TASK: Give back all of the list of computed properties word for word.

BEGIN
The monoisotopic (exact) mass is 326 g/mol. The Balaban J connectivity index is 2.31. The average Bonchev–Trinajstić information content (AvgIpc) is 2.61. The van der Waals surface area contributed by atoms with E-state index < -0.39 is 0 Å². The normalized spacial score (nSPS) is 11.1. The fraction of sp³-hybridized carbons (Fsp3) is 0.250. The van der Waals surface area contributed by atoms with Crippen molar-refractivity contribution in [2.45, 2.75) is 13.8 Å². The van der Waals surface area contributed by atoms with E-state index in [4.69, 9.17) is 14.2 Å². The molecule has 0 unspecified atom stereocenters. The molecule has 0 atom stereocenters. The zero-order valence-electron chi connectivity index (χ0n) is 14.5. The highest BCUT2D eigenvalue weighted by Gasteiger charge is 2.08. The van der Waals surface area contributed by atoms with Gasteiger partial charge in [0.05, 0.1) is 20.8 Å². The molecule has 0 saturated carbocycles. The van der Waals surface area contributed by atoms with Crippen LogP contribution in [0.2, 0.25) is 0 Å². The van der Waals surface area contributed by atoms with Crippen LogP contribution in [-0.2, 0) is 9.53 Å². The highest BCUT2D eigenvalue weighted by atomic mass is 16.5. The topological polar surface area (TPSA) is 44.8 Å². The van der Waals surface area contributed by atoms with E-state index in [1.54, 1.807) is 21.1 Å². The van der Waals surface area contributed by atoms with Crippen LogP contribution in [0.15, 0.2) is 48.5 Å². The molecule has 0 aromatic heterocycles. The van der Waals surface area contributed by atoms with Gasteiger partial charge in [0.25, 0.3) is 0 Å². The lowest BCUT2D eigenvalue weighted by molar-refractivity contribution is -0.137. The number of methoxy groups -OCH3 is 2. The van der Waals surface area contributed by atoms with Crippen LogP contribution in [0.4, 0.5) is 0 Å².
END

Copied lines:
The monoisotopic (exact) mass is 326 g/mol. The Balaban J connectivity index is 2.31. The average Bonchev–Trinajstić information content (AvgIpc) is 2.61. The van der Waals surface area contributed by atoms with E-state index < -0.39 is 0 Å². The normalized spacial score (nSPS) is 11.1. The fraction of sp³-hybridized carbons (Fsp3) is 0.250. The van der Waals surface area contributed by atoms with Crippen molar-refractivity contribution in [2.45, 2.75) is 13.8 Å². The van der Waals surface area contributed by atoms with E-state index in [4.69, 9.17) is 14.2 Å². The molecule has 0 unspecified atom stereocenters. The molecule has 0 atom stereocenters. The zero-order valence-electron chi connectivity index (χ0n) is 14.5. The highest BCUT2D eigenvalue weighted by Gasteiger charge is 2.08. The van der Waals surface area contributed by atoms with Gasteiger partial charge in [0.05, 0.1) is 20.8 Å². The molecule has 0 saturated carbocycles. The van der Waals surface area contributed by atoms with Crippen LogP contribution in [0.2, 0.25) is 0 Å². The van der Waals surface area contributed by atoms with Crippen LogP contribution in [-0.2, 0) is 9.53 Å². The highest BCUT2D eigenvalue weighted by atomic mass is 16.5. The topological polar surface area (TPSA) is 44.8 Å². The van der Waals surface area contributed by atoms with E-state index in [1.54, 1.807) is 21.1 Å². The van der Waals surface area contributed by atoms with Crippen LogP contribution in [0.15, 0.2) is 48.5 Å². The molecule has 0 aromatic heterocycles. The van der Waals surface area contributed by atoms with Gasteiger partial charge in [0.25, 0.3) is 0 Å². The lowest BCUT2D eigenvalue weighted by molar-refractivity contribution is -0.137. The number of methoxy groups -OCH3 is 2. The van der Waals surface area contributed by atoms with Crippen LogP contribution in [0.4, 0.5) is 0 Å².